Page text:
From CaGEL p1178
To-infinitivals with and without subject
To-infinitivals with overt subject require the subordinator for
To-infinitivals containing a subject are always introduced by the subordinator for:
i [For them to withdraw now] would be a mistake. [subject]
ii It's not been necessary [for them to wait any longer].
iii The best plan would be [for them to go alone].
iv I can think of no solution except [for them to sack him].
[comp of preposition]
If we drop the for we must also drop the subject, and conversely,
for cannot appear without a following subject. Compare [20ii], for example, with:
i It is not necessary [to wait any longer].
ii * It is not necessary [them to wait any longer].
iii * It is not necessary [for to wait any longer].
Notice, moreover, that the interrogative to-infinitivals shown in
[11i] and the wh- relative [11iia] cannot contain a subject:
i a. I can't decide [whether to go with them]. (=[11ia])
b. * I can't decide [whether (for) us to go with them].
ii a. He doesn't know [how to placate her]. (=[11ib])
b. * He doesn't know [how (for) us to placate her].
iii a. They have funds [with which to conduct a survey].
b. * They have funds [with which (for) us to conduct a
The well-formed examples here all exclude for because the prenuclear
position is occupied - by the interrogative subordinator whether,
the interrogative phrase how, or the relative phrase with which.
And because an infinitival cannot contain a subject unless introduced
by for the asterisked examples here are as bad in the version
without for as in the one where for illicitly appears.
From CaGEL p1222-1223
Adjunct of purpose
In general, infinitival clauses functioning as adjunct of purpose are sharply distinct from catenative complements.
Syntactically, they can be preceded by in order and
characterisically can be moved to front position:
i He walked [(in order) to save money]. [purpose adunct]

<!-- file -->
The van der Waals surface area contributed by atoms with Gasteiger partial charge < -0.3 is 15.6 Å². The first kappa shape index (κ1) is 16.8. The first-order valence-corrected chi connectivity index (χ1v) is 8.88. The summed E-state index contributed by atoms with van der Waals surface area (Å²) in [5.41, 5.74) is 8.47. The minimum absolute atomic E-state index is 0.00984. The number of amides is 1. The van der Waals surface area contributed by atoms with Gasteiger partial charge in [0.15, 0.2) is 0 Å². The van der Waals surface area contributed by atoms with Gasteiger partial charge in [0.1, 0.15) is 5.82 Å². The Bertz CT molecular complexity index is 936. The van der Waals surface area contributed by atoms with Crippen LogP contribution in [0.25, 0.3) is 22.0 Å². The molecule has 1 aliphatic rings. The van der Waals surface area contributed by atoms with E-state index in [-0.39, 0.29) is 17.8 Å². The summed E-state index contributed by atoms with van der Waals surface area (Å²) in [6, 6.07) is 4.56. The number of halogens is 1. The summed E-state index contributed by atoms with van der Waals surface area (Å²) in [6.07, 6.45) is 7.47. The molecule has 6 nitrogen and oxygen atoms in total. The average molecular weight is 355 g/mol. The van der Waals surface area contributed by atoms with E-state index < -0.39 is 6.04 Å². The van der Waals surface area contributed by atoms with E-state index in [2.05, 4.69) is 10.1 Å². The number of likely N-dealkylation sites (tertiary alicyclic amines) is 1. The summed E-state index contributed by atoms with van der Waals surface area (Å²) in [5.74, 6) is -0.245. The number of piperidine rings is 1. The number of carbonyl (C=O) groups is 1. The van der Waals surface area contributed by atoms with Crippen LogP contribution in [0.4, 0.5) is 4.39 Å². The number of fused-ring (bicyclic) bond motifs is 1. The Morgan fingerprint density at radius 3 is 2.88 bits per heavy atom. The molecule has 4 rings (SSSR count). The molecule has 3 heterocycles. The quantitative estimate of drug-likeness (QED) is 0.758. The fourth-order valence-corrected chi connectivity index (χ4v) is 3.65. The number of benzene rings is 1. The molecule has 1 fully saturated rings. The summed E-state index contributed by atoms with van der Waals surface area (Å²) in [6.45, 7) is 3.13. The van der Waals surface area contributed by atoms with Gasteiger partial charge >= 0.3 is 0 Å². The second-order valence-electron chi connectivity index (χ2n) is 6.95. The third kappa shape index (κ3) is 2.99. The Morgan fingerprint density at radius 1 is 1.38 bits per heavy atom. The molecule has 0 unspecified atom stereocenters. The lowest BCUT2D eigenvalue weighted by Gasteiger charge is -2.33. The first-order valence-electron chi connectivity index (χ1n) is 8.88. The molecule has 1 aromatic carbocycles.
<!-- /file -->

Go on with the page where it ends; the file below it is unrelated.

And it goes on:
ii [(In order) to save money,]he walked. [purpose adjunct]
Semantically, they of course express the purpose of some agentive act
and we accordingly have a very clear ambiguity in:
 He swore to impress his mates. [catenative complement or
The catenative interpretation is "He swore that he would impress his
mates (in some unspecified way)", whereas with an adjunct the meaning
is "He swore in order to impress his mates (by swearing)". In the
adjunct reading, swore receives greater phonological prominence and
in writing is likely to be followed by a comma.
With a few verbs, sch as wait and hurry, the semantic distinction
is at times somewhat blurred - compare:
i. a. She was waiting for his letter to arrive. [catenative
b. She waited a while to make sure he wasn't coming back.
c. She was waiting to use the photocopier.
ii. a. He hurried to reassure her. [catenative complement]
b. He hurried, to prove he wasn't as slow as she claimed.
c. He hurried to catch the train.
With wait the contrast is clear in [ia-ib]: the catenative
complement identifies the event she was waiting for and the adjunct
gives the purpose of her waiting; [ic] can be construed as a
catenative construction, but at the same time there is an element of
purpose. Presumably she couldn't use the photocopier immediately
(someone else was using it or it needed attention), so it was
necessary for her to wait. In [ii] hurry is equivalent to hasten
in [iia], wher the meaning is that he quickly reassured her, or tried
to do so; [iib] is straightforwardly purposive and readily allows in
order and fronting; such fronting is very unlikely in [iii], but it
is probably best treated as also purosive, for we could not here
Go is a borderline member of the catenative category:
i She went to the Old Vic to see 'Hamlet'. [purpose adjunct]
ii She went to see 'Hamlet'. [?catenative complement]
It is quite clear that in [i] the phrase to the Old Vic is a
complement with the role of goal and the infinitival is an adjunct of
purpose. In [ii] (spoken without any prosodic break after went) the
concept of a spatial goal is very much backgrounded and it is not
implausible to regar the infinitival as having been reanalysed as a
complement: we certainly cannot insert in order and do not interpret
it as answering the question Why did she go?